“Eric Dolphy-Ree Dragonette, Town Hall, New York City”
Bill Coss for DownBeat 
January 17, 1963
Eric Dolphy (alto sax, flute, clarinet, bass clarinet)
Edward Armour (fluegelhorn)
Herbie Hancock (piano)
Richard Davis (bass)
J.C. Moses (drums)
Poetess Ree Dragonette and the Eric Dolphy Quintet performed singly and in tandem in what I think was the first big-league combination of the two art forms that has had moments of true brilliance. Dolphy is somewhat well known in these pages. He has sometimes been accused of antijazz, and given some chances; he does show the signs of what has been outlined as his crime. However, here, given the chance of matching compositions to poetry, he wrote in a way that for all times must prove his real ability.
Miss Dragonette is from Philadelphia. She is what is known as a metaphysical poet. It is high praise in itself when it comes off. Her poetry most often does, although, God – and the metaphysicians would allow us that – God help us, I trust that no one can hear poetry once and be sure of its worth.
The two performers seems not a bit alike on the surface.
Miss Dragonette was immediately impressed, she said before the concert, because Dolphy’s approach “is original, perhaps radical, but it is so structured, and it goes back into so much jazz that went before. I feel that we are much alike, and his response to my work has been greater and better than I would normally find from some other poet.”
“In any case,” she added, “there are very few metaphysical poets around. Eric is working in a new field, and so am I. We’re breaking ground. Here we will do it together.”
Dolphy used fewer words after the concert. His concern, he said, was to find music that would fit meaning, and to do that he spent hours reading thepoetryand then asking specifically about the words and phrases.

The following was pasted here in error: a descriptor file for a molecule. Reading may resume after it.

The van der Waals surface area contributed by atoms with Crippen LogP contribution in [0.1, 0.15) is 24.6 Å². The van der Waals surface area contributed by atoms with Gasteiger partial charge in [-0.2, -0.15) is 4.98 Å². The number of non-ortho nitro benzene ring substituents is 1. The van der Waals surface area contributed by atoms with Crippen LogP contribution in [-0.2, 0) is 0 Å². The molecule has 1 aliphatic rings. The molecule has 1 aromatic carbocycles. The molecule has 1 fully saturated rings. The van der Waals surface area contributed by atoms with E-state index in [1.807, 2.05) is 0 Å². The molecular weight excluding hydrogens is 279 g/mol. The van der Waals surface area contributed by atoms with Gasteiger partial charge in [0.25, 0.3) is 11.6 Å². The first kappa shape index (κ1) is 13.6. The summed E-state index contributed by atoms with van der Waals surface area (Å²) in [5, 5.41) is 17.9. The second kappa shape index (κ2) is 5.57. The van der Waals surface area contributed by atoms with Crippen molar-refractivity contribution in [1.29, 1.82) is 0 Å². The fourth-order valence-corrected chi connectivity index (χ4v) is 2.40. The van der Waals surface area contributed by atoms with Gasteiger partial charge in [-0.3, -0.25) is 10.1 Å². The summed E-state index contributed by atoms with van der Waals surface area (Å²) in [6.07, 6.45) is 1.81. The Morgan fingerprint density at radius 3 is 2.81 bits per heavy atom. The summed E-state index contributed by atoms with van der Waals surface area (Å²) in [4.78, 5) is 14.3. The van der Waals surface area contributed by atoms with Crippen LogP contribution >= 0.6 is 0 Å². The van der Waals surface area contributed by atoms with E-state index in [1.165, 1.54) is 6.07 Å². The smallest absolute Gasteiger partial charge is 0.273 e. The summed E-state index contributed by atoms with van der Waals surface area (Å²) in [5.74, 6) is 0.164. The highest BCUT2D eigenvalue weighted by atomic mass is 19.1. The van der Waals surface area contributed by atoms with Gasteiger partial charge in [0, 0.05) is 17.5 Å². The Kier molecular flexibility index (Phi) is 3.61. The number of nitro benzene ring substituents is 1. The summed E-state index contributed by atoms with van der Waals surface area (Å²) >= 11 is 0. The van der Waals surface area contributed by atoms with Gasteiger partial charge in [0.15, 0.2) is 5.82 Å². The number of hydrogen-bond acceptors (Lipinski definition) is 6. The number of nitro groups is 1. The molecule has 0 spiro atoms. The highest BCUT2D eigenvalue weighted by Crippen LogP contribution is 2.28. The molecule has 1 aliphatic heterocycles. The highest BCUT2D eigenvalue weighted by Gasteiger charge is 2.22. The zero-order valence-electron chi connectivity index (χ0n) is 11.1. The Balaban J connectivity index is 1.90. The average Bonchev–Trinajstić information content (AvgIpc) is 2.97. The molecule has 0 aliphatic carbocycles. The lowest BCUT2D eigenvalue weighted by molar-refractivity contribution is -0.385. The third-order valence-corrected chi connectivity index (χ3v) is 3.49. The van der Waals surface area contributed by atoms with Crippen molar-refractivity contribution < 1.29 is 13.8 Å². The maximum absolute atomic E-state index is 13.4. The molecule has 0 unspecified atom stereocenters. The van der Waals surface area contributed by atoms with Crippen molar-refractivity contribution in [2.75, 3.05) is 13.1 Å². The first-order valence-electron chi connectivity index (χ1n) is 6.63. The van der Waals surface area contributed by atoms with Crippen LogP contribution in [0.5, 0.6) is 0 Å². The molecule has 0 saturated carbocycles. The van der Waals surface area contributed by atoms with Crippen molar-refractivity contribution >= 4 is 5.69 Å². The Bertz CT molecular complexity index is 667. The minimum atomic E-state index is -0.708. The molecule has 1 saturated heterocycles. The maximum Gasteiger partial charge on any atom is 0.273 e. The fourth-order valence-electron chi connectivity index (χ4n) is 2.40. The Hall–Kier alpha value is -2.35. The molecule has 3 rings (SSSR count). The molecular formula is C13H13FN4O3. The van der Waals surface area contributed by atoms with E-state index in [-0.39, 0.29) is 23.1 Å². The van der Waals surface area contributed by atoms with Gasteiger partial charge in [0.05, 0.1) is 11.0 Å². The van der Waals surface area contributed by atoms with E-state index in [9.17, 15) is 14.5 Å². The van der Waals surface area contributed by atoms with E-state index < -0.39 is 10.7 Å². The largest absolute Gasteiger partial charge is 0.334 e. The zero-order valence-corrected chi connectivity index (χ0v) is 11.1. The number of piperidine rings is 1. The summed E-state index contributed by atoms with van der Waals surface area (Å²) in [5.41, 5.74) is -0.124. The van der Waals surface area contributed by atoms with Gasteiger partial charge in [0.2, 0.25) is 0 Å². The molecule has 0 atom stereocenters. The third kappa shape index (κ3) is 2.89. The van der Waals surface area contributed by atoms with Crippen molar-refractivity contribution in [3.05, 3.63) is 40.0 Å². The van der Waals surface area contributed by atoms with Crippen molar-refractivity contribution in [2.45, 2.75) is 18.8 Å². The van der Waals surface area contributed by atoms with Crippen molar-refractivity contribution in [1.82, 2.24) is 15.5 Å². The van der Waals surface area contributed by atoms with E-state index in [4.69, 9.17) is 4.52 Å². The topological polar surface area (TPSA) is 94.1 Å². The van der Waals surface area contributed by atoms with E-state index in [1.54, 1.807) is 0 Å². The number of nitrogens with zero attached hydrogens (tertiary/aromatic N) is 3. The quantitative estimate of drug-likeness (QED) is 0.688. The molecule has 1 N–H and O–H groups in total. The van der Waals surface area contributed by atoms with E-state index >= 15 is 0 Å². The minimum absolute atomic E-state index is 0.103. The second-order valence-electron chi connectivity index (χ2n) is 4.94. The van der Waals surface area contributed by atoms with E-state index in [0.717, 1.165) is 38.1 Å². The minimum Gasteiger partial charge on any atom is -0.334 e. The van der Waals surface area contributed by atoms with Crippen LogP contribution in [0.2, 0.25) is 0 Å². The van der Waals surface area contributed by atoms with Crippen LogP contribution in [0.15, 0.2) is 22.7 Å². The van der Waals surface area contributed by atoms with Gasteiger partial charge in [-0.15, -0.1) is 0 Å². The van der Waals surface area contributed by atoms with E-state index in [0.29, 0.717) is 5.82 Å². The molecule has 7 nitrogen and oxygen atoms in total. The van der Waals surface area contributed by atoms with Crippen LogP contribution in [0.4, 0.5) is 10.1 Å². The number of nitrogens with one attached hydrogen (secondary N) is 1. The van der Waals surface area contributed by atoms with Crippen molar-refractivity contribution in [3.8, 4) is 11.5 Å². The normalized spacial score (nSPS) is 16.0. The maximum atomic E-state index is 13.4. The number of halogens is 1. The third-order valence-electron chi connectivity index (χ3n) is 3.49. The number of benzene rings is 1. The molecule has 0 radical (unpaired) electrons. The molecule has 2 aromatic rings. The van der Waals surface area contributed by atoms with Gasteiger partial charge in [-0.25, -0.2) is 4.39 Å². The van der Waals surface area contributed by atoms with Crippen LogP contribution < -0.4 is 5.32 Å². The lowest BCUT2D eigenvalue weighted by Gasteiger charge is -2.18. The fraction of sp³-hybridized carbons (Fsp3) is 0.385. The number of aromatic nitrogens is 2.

“It was,” has he reflected, “the first time I had every done that kind of thing. What was most important to me was what she meant by each of the words. It was tough, but it was a wonderful experience, and I must say that it never would have come off unless all the musician d played marvelously.”
And that may every well be the most accurate critical notice about the evening. My impression of the poetry – and most of them were positive –have little claim for this space. But the music, especially when it was accompanied the poetry was exceptional and the musicians ship was always so.
If there is complaint, it is that in the free-blowing, early part of the program, Dolphy was not as organized as later.
The rhythm section was astounding as well as astute throughout. Hancock was an immensely cohesive factor at all times.
Armour began with a flurry but then seemed all bravura and nothing else, and Dolphy seemed intent at first on playing every note of the scale; but now, in retrospect was not like that. There was a whole concept involved, mostly revolving around the different ways that Dolphy’s reeds could match with Davis’ arco bass. Hancock really was supposed to be the anchorman in the middle of the msucial storms. Armour has a sound and mood that is a good and original reminder of the late Booker Little.
All of this latter feeling was most evident when Dolphy plays bass clarinet but most especially when the normal jazz scene – with its many mostly nonsplendored choruses – was avoided and Dolphy wrote to fit poetry words and time.
Then the playing was nearly always unique; the compositions were tight. Of them all, a particular favorite could have been a musical echo to a poem read first by Miss Dragonette and dedicated to Thelonious Monk. In a sense, the poem had seemed to represent Monk as being through the ages, running through the pages of the Old Testament. So did the music. The bass clarinet-bowed bass portions were strong, fresh, angular – everything that might fit the portrait. It was an unusual success. So I believer, was that whole part of the concert.